Members of a Los Angeles City Council committee Wednesday recommended moving forward on developing six sites for bridge housing for the homeless, including a site in Venice that is strongly opposed by some community leaders.
The Venice location is a vacant bus yard owned by Metro at 100 Sunset Ave., and although about a dozen residents urged members of the Homelessness and Poverty Committee to delay any action on the site, it was recommended for conversion into a temporary bridge homeless facility by the committee's members who were present.
The committee only had two of its four members at the meeting, which does not constitute a quorum, so the recommendation was not an official act of the committee but rather a "communication'' to the council by Councilmen
Marqueece Harris-Dawson and Mike Bonin, who represents the Venice area.
"I would note that this project has not been approved by the Venice Neighborhood Council, and in fact that body has asked for the city to do a feasibility study of other sites that the neighborhood council thought were better," said Mark Ryavec, president of the Venice Stakeholders Association who unsuccessfully challenged Bonin for his seat in 2017.
"We would ask at this point that you postpone this matter and ask the Bureau of Engineering to review the issues that our attorneys have raised and conduct a full environmental impact report on the proposal addressing parking, noise, and site contamination and conduct the feasibility study called for by the Venice Neighborhood Council."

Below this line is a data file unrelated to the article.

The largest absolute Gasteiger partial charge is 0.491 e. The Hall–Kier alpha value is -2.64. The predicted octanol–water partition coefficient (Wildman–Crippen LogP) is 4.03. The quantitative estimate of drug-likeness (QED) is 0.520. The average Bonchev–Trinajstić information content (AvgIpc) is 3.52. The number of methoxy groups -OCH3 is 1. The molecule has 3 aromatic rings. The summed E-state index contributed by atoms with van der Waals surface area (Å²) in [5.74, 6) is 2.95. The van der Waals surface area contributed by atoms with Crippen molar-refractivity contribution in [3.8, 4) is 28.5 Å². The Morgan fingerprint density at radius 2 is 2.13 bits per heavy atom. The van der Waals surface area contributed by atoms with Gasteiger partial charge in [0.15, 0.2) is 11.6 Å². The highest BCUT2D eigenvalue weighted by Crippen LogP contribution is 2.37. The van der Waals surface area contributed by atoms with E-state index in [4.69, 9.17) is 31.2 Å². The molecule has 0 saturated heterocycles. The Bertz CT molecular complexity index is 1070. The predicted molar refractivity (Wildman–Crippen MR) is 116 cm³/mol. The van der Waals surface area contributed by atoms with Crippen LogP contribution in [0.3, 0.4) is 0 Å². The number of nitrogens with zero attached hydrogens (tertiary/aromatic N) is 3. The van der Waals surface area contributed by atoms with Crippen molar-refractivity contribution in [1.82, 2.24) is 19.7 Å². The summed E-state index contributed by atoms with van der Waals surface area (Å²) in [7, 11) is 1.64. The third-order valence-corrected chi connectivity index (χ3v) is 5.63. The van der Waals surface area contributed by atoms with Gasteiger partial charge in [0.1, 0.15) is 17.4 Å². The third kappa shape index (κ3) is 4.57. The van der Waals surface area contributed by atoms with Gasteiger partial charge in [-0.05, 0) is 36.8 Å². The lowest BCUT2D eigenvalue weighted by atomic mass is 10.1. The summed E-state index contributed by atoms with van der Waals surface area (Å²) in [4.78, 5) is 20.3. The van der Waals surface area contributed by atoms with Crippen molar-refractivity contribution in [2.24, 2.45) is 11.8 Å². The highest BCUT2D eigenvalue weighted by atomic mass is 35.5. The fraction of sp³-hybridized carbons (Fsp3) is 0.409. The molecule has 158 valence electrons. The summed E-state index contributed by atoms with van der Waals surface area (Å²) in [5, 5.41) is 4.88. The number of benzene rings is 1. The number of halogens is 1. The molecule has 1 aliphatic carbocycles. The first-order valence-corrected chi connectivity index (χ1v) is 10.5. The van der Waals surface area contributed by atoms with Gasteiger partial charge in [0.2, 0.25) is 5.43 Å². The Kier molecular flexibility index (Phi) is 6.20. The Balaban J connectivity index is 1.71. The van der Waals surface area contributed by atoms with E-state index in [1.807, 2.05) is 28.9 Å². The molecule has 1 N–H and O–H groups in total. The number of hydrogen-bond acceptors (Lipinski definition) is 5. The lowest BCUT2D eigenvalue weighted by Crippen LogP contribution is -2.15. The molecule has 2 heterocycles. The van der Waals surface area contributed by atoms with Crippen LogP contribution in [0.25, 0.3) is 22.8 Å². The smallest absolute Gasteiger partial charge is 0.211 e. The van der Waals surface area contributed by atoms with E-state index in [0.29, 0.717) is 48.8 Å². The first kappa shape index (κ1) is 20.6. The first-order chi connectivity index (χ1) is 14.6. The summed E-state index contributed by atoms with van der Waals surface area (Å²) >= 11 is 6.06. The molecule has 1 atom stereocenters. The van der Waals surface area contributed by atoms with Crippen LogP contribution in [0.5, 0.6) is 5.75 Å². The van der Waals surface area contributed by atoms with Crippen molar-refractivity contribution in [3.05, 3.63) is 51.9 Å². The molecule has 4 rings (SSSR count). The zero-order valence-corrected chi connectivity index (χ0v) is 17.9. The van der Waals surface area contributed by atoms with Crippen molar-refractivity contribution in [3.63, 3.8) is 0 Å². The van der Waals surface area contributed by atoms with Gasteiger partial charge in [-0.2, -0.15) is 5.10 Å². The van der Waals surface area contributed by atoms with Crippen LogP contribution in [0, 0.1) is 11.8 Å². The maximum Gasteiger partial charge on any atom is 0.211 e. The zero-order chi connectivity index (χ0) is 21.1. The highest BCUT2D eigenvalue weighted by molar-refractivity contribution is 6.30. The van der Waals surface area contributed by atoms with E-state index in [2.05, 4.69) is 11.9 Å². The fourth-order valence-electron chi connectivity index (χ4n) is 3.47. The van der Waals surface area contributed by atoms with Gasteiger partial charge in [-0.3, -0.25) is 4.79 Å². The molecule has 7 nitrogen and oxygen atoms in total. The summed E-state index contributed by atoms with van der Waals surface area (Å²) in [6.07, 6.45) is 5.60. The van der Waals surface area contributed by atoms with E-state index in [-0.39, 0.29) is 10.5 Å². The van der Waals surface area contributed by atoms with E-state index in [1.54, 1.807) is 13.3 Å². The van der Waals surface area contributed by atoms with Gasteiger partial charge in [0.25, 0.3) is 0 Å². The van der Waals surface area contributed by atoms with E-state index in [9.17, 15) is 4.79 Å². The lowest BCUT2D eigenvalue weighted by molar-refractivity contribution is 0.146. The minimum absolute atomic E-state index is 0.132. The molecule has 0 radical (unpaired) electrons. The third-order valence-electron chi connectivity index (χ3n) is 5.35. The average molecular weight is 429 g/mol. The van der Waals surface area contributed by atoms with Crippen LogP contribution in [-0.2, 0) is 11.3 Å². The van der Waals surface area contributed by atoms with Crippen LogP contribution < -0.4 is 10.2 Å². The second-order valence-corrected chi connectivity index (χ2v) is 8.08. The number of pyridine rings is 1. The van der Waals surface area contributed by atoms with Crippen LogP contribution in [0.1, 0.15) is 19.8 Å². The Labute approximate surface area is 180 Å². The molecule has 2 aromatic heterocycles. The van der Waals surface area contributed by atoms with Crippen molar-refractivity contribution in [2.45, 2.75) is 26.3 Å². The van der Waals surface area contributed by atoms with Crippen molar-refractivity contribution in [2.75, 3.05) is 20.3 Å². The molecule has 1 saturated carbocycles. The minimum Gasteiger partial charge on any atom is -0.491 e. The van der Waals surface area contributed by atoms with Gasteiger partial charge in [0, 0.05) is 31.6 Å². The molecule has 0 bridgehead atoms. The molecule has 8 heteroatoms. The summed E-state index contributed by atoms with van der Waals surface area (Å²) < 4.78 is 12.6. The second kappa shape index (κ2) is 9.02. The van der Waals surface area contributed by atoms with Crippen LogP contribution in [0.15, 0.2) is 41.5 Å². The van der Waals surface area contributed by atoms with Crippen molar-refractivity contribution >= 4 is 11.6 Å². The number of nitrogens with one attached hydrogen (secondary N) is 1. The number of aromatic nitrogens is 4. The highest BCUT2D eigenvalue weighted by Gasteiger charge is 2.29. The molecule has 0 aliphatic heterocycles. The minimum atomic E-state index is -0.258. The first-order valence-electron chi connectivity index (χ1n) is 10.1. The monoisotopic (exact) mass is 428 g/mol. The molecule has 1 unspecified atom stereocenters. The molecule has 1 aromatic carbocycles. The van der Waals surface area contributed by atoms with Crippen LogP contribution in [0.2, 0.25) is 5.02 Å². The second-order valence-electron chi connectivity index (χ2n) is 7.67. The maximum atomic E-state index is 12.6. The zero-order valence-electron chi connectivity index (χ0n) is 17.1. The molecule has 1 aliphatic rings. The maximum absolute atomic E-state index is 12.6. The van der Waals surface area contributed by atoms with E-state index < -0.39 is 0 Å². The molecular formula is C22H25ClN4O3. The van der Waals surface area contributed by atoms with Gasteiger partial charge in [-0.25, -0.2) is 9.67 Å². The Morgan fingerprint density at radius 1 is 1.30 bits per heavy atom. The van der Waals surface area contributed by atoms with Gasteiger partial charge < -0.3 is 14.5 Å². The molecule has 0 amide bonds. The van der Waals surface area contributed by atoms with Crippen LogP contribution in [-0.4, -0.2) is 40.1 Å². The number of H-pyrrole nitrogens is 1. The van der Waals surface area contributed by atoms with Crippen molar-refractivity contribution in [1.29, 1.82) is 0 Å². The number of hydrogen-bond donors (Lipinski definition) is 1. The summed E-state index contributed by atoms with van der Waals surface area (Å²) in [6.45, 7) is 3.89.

Bonin did not directly talk about the Sunset site, but spoke in detail about the Bridge Home program in general, in which the City Council and Mayor Eric Garcetti pledged to install temporary bridge housing facilities for the homeless in each of the 15 council districts.
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"Historically, Los Angeles' approach to homelessness has been a neglectful one, and that has caused people to suffer, and it has caused neighborhoods to suffer," Bonin said. "And for a very long time Los Angeles, given a choice by the courts of beds or sidewalks, has chosen sidewalks.
"And this council and this mayor and this county Board of Supervisors has been determined to change that and to replace sidewalk encampments with bridge housing and permanent housing and shared housing and myriad of other opportunities. That is the choice."
The "Bridge Home" program was first announced by Garcetti during his State of the City speech in April as a new front in the fight against homelessness, which has grown by about 75 percent over the last six years.
The 2018 Los Angeles Homeless Services Authority found that more than 31,000 people are homeless in the city, including more than 23,000 living without shelter, which were both slight drops from the previous year after years of increases.
The current fiscal year has at least $20 million in direct budget funds dedicated for the program, with an additional $10 million in unallocated funds that could be used for shelters, and $85 million from the state as a one-time emergency grant for homeless programs, some of which could be used for the Bridge Home program.
The shelters are intended as a temporary solution to the problem while the city builds thousands of permanent supportive units approved in 2016 by city voters through Proposition HHH, a $1.2 billion bond measure.
The temporary shelters will help transition homeless people off the street and into permanent housing, along with providing them access to supportive services, including addiction counseling, Garcetti and other leaders have said.
A Bridge Home site opened a few months ago near the El Pueblo monument in downtown Los Angeles, and there are many others at various stages of development.